This is a basic assumption in statist theory – that a market, a society, a family, any group of people will degenerate into a Hobbesian “war of every man against every man.” There is always, the thinking goes, someone who will use the fact that there is no superior power to punish evil deeds, and thus whoever can forcefully claim power will do so – in his or her own interest.
Many classical liberals and minarchist libertarians would probably not agree that their philosophical view of man and society is based on Hobbes. But the inherent threat from other people is an underlying fact in most of the questions asked, like in the most frequent question of all: how would it work? Or rather: how could it work?
Would this question be this interesting if individual liberty was really the number one priority? No. Man’s liberty is a fundamental principle, a guiding such, that should not be subjected to practical matters – the choice is liberty or force, not exactly how liberty “would function.” Asking how it would function means the principle of liberty is subjected to practical details, and focuses rather on the political structure of society rather than whether it is truly free.
What is demanded by minarchists when asking this question is really a structure. The emphasis in this question is not on “structure,” but on “a.” Somehow any explanation of competing “systems,” decentralized protection of rights, and a market solution to justice is disqualified. Whenever the anarchist tries to answer the structure question the minarchist responds with asking for the guarantees of the system. Yet again a system is assumed as the only possible outcome.
How so? Why would liberty only be able to exist in an environment consisting of one standardized system?
The reason must be that minarchism is statist, if not in many (or most) of its policies at least in a fundamental sense: there has to be a system.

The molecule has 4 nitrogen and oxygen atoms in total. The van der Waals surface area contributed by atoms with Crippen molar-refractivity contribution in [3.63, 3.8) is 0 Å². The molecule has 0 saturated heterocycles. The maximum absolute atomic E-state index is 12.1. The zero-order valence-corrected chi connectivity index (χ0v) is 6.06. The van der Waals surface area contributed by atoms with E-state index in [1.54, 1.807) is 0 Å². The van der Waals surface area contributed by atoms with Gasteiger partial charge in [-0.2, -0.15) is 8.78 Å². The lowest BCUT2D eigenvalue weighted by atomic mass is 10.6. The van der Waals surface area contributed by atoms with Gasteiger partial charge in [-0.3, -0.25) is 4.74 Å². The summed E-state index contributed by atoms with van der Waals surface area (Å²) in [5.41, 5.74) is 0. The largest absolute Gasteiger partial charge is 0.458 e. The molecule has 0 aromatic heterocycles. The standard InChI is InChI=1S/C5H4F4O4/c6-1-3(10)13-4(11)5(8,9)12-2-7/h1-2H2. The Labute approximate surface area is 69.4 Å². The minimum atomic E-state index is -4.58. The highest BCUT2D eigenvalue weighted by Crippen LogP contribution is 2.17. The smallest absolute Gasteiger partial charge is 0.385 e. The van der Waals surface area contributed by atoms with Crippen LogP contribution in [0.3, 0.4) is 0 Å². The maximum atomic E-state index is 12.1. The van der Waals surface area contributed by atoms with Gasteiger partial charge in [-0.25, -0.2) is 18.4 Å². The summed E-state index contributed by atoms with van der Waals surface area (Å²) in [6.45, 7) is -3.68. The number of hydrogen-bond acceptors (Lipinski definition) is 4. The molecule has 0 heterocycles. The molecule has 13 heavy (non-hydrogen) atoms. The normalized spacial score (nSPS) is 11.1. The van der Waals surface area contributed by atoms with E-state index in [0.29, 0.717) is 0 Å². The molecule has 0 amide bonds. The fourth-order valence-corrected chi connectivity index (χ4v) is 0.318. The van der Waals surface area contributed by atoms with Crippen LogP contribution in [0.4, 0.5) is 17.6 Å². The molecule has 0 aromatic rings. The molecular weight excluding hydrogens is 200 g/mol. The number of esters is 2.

Minarchists wouldn’t (ever) admit that this is so, and they might be right in claiming so. But that does not explain why the questions asked – and the “solutions” demanded from anarchists – all seem to imply a need for A System. Minarchists simply have a lot to explain if they are not to be, by anarchists that is, identified as statists or archists. For one thing, why automatically disqualify competing systems of justice, i.e. a market solution for justice protection, while the market obviously is advocated as the superior solution to any other problem?
The blogger mentioned above makes the exact mistake explained here – he demands (as if he was in a position to do that) answers: how would you (i.e. me) make sure this or that is secured and guaranteed? The obvious anarchist response is “I wouldn’t,” but that is hardly convincing for a minarchist – just as it isn’t convincing to liberals, conservatives, or socialists. Power (used in a certain way) is not only asked for and “demanded,” it is a fundamental assumption – a given – in the philosophy of statists.
This is just a premier identification of statism, I do know that I do not offer any convincing arguments that minarchists are really nothing but statists. But a lot of minarchists tend to think they have traveled far on the political map and thus left everything called statism behind, while they are fundamentally assuming a state and thus an exterior guarantee to whatever scheme they wish to uphold. Why is this so?
I will return to the study of anarchism and minarchism in a future blog post, but this identification will suffice for now. Please do comment on my thoughts.